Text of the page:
In 2014, CBS used the branding Thursday Night Football: Saturday Edition for these games—a branding scheme that was criticized as a misnomer when used for a game aired on a Saturday afternoon.[9][10][11][12] By 2016, the games had begun to carry the on-air branding Thursday Night Special (albeit with some fleeting references to Thursday Night Football or TNF still present on-air),[10] with Christmas Day games assigned to the Thursday Night Football package accordingly using the branding NFL Christmas Special.[13]

2017–2021

By the 2017 season, the branding NFL Network Special was adopted for non-Thursday TNF games exclusive to NFL Network, thus removing all references to Thursday Night Football entirely. The games continue to have similar productions to games aired under the Thursday Night Football title, but with their on-air graphics only containing NFL Network branding (rather than being co-branded with the logos of both NFL Network and the host broadcaster).

Beginning in 2018, most NFL Network Special games became Fox productions as part of its new rights to Thursday Night Football. An exception was an NFL London Game on October 10, 2021, which was instead produced by CBS.

2022–present

Amazon Prime Video will hold rights to Thursday Night Football beginning in the 2022 NFL season. There will still be a package of exclusive games on NFL Network, generally consisting of international games airing at 9:30 a.m. ET, and late-season Saturday games.[14]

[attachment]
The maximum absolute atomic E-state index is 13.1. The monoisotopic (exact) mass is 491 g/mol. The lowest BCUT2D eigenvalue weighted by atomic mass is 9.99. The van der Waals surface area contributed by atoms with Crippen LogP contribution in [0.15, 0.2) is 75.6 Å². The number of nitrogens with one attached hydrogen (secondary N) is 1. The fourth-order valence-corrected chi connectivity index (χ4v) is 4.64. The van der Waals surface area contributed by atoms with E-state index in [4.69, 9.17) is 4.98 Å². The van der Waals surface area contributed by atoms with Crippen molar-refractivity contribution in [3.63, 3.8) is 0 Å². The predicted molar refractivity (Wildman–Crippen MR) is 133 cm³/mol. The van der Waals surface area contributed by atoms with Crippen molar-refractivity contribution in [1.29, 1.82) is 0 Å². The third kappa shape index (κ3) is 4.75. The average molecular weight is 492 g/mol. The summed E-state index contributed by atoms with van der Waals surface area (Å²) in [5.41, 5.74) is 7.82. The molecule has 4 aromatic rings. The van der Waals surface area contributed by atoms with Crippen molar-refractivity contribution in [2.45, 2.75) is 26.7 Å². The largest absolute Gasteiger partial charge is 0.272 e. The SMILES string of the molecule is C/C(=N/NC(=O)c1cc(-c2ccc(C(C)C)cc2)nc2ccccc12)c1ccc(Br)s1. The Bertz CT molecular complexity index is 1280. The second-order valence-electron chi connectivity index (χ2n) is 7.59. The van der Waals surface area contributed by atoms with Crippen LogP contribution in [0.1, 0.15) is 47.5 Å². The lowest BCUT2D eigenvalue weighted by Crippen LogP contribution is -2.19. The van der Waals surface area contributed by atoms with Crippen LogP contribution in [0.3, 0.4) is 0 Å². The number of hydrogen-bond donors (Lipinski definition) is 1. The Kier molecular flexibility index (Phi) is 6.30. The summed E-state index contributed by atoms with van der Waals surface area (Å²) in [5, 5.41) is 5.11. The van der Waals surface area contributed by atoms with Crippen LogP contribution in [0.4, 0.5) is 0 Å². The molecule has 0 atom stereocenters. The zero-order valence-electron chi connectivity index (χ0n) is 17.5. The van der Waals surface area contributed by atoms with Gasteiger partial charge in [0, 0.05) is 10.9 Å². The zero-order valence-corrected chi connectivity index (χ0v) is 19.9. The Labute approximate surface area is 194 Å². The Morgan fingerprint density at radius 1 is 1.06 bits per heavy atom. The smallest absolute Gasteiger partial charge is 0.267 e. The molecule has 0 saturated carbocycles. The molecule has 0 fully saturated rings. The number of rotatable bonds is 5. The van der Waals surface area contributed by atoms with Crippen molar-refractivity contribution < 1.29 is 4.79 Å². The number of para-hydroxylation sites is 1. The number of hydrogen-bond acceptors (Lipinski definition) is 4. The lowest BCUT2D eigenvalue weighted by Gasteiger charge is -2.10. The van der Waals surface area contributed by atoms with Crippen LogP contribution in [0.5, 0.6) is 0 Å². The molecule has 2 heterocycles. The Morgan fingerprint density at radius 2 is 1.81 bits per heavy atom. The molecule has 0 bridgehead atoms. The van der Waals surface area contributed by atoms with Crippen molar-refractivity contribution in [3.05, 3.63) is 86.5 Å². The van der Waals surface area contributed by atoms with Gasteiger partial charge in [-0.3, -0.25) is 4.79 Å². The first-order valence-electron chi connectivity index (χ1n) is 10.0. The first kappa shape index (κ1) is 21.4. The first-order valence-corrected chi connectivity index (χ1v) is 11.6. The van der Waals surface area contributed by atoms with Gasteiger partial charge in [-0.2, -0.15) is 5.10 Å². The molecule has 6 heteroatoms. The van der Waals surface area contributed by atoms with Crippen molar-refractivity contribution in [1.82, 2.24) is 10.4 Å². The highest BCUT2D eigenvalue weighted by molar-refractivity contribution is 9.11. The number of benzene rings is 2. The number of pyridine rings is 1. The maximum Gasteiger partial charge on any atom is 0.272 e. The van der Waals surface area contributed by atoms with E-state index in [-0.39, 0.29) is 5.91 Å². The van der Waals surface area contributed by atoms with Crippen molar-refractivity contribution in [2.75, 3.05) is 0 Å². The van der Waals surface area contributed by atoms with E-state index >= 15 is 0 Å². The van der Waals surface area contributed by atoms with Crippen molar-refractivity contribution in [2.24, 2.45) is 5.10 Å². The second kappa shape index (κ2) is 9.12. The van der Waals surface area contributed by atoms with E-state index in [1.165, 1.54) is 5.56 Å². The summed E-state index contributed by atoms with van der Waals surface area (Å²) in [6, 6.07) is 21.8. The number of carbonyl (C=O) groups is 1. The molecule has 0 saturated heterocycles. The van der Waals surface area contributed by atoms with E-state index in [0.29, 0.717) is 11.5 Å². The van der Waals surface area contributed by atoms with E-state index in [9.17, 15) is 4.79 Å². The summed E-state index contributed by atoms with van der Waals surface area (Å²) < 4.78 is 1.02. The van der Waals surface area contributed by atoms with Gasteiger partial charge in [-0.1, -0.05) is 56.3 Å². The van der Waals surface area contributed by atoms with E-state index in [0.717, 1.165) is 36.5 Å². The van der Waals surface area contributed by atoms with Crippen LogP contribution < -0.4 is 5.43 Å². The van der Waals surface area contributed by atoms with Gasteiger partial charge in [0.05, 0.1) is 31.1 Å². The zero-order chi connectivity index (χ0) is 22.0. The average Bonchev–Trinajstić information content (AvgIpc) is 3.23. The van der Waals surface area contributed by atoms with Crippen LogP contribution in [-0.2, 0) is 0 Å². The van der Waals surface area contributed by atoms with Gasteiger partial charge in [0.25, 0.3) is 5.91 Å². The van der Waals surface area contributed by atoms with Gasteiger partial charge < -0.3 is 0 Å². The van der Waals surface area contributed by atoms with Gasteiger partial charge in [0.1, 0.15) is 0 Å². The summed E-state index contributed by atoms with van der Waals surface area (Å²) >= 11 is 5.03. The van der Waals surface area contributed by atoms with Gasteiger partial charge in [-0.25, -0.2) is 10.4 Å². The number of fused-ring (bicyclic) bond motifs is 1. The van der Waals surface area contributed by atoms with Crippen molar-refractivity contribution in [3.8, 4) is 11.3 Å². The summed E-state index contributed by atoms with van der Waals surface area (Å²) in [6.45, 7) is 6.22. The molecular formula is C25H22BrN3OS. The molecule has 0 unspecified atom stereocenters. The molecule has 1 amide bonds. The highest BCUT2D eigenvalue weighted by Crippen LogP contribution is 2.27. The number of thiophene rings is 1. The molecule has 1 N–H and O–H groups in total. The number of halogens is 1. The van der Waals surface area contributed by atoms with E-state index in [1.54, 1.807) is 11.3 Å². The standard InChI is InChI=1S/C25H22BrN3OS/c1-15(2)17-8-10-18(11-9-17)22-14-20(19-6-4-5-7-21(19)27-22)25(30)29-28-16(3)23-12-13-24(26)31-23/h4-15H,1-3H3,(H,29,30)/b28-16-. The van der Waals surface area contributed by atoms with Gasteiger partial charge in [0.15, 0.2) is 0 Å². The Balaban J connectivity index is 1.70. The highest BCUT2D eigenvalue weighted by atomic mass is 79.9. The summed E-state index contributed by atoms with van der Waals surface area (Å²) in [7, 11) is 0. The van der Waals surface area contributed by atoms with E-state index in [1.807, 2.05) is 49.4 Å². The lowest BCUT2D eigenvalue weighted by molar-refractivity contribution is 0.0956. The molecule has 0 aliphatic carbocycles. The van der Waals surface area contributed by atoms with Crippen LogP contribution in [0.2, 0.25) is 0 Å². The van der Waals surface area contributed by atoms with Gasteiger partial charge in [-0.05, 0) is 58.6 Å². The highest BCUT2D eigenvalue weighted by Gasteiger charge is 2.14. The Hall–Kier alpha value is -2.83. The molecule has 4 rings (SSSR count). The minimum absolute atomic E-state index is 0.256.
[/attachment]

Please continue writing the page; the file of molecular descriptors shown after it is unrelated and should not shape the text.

Coverage

Results

Announcers

Play-by-play

Color

Reporters

See also

References

  1. ^ Tue, Dec 23rd 2014 4:02am-Timothy Geigner (23 December 2014). "How ESPN's Purely Descriptive Trademark Turned A Saturday Into A Thursday". Techdirt. Retrieved 2021-11-26.
  2. ^ a b Lucia, Joe (2021-03-03). "More Thursday Night Football games will reportedly be Amazon exclusive in new round of TV deals". Awful Announcing. Retrieved 2021-03-04.
  3. ^ Koerner, Brendan (2004-09-14). "Why you can't show the NFL on Saturday". Slate Magazine. Retrieved 2020-05-08.
  4. ^ a b "NBC, CBS will share Thursday Night Football". NBC Sports Washington. 2016-02-01. Retrieved 2020-05-08.
  5. ^ "NFL aims to boost network with 'Thursday Night Football' bidding war". New York Post. Retrieved 28 November 2015.
  6. ^ "CBS to broadcast eight Thursday night football games in 2014". CBSSports.com. Retrieved February 5, 2014.
  7. ^ "CBS to broadcast NFL games on Thursday in 2014". USA Today. Gannett Company. Retrieved February 5, 2014.
  8. ^ "CBS & NBC To Share 'Thursday Night Football' With NFL Network; League Eyes "Tri-Cast" With Digital Partner". Deadline.com. February 2016. Retrieved 1 February 2016.
  9. ^ "Thursday Night Football on Saturday is just so silly". Awful Announcing. 2014-12-15. Retrieved 2021-11-26.
  10. ^ a b "People hated Thursday Night Football on Sunday". Awful Announcing. 2016-12-26. Retrieved 2021-11-26.
  11. ^ Sherman, Rodger (2014-12-20). ""Thursday Night Football: Saturday Edition" ?!?!??". SBNation.com. Retrieved 2021-11-26.
  12. ^ "NFL Network airs Thursday Night Football on a Saturday, confuses everyone". For The Win. 2014-12-20. Retrieved 2021-11-26.
  13. ^ "NFL Week 16: TNF Hits Season-High For Christmas Finale". Sports Media Watch. 2017-12-29. Retrieved 2021-11-26.
  14. ^ "NFL completes long-term media distribution agreements through 2033 season". NFL. March 18, 2021. Retrieved October 23, 2021.

External links

This page was last edited on 30 July 2022, at 23:30